The two partners perfectly complemented one another, at least as far as Mrs. Proudie was concerned. She wanted a free hand to govern wisely on behalf of her husband. He was inclined to be guided by her forceful convictions, so long as it did not impose hardships or generate confrontation that he would find it difficult to manage. Unfortunately, almost everything Mrs. Proudie did provoked controversy, resentment and, occasionally, outright rebellion. This compelled the mild-mannered bishop to temporarily wrest power from his mate and act against her advice on many occasions. Discovering that the task of dealing was his wife was far more onerous than that of running a large clerical establishment, he frequently dreamed of ruling the roost single-handedly like the absolute monarchs of old. The bishops dream was a futile one, for whatever influence his wife failed to exercise during the day, she more than made up for when their heads lay next to each other on the pillow at night. So tortuous and demanding was her dominion over the good bishop, that he found himself praying frequently for a stroke of fortune that should make any honest clergyman blush with guilt and shame. His prayers were answered when his wife died an early death and he hastened immediately to eat his next meal in peace and quiet.

Jenna’s Endurance (The Waitress)

Domination is one issue on which neither of the sexes has a monopoly. Either partner can be the dominating one in the relationship. Mrs. Proudie dominated the bishop by her strength of personality. Earl dominates his wife by brute force and physical tyranny. A dominating partner may succeed for long without significant resistance and then find the tables suddenly turned. Jenna has been living for years as the psychologically abused wife of a dominating, suspicious, possessive, jealous husband, so jealous of her attention that he fears even his own baby will steal it away from him. He controls all the money so she has no freedom of action, demands that she agree with his every thought and sentiment, and forces her into a self-defensive shell of passive conciliation and submission. Although she is oppressed and resentful, she maintains the outer semblance of acceptance without openly protesting.

A careful observation shows that it is really Earl who is dependent on the relationship, starved for attention and affection, which Jenna pretends to give outwardly but has long ago ceased to feel. Aware that something is lacking in her attitude toward him, Earl constantly demands more. The more he demands, the more she submits outwardly and withdraws inwardly as the relationship spirals downhill. The true weakness of his position is revealed when he discovers she has been hiding part of her salary earnings from him. He feels betrayed and falls on his knees asking for her affection. After conceiving and giving birth to a baby girl, she finally decides to assert herself. When Earl learns of her pregnancy, he expresses his deep need for her attention.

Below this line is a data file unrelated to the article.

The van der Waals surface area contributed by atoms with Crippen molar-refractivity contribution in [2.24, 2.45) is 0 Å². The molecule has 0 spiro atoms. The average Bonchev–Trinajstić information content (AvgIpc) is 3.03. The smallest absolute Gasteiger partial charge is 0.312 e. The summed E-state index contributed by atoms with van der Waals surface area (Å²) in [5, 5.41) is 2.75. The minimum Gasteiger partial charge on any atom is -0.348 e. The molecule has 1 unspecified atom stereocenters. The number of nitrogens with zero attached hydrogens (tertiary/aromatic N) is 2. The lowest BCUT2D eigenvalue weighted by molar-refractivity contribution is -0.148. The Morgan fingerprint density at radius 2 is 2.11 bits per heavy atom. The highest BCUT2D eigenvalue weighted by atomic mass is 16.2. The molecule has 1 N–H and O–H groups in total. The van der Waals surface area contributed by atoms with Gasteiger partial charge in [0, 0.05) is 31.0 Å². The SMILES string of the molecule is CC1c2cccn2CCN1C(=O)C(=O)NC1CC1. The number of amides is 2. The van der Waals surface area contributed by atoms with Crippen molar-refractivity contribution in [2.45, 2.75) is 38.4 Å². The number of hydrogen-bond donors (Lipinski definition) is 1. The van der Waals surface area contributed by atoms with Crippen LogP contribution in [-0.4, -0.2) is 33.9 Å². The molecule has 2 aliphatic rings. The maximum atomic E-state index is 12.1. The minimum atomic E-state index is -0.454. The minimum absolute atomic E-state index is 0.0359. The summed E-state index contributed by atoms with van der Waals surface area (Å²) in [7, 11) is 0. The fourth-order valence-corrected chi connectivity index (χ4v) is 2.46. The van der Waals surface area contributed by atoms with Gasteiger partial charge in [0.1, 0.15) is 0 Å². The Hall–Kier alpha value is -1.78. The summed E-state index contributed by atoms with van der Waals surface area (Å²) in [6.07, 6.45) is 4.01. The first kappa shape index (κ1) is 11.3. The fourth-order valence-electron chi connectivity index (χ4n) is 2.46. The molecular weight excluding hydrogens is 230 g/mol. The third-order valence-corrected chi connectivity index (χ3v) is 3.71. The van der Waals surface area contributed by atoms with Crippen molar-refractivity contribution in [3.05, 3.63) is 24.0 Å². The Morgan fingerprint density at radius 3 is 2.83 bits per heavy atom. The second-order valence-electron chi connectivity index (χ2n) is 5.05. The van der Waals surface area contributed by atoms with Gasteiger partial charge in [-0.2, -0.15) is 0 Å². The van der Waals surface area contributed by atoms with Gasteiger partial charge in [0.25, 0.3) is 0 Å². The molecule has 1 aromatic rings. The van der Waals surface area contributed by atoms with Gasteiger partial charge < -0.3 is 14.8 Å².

With strength Earl never imagined she possesses, Jenna finally banishes the tyrant from her life with a power and decisiveness he is unable to oppose. Life responded to the strength and purity of her decision, as it always does. When her externally rough and ornery former employer passed away, he left her a large inheritance and ownership of the restaurant where she worked. Jenna’s is an instance of a failed relationship in which a woman had the strength and freedom to escape domination. Many are neither in the position to do so or willing to subject their children to the pain of parental separation. For them another solution is needed and there is one. The key lies in understanding the inner psychological dynamics of Jenna's relationship with Earl and the way to reverse it. For more on their relationship, see the Movie Forum discussion on Dominating Partner.

To raise your relationship to a higher level of harmony, see Strategies to Increase Harmony in Your Relationship

If you would like to raise general questions on romance, love, marriage and relationship or about any of the content in this article, please post your entry in the appropriate forums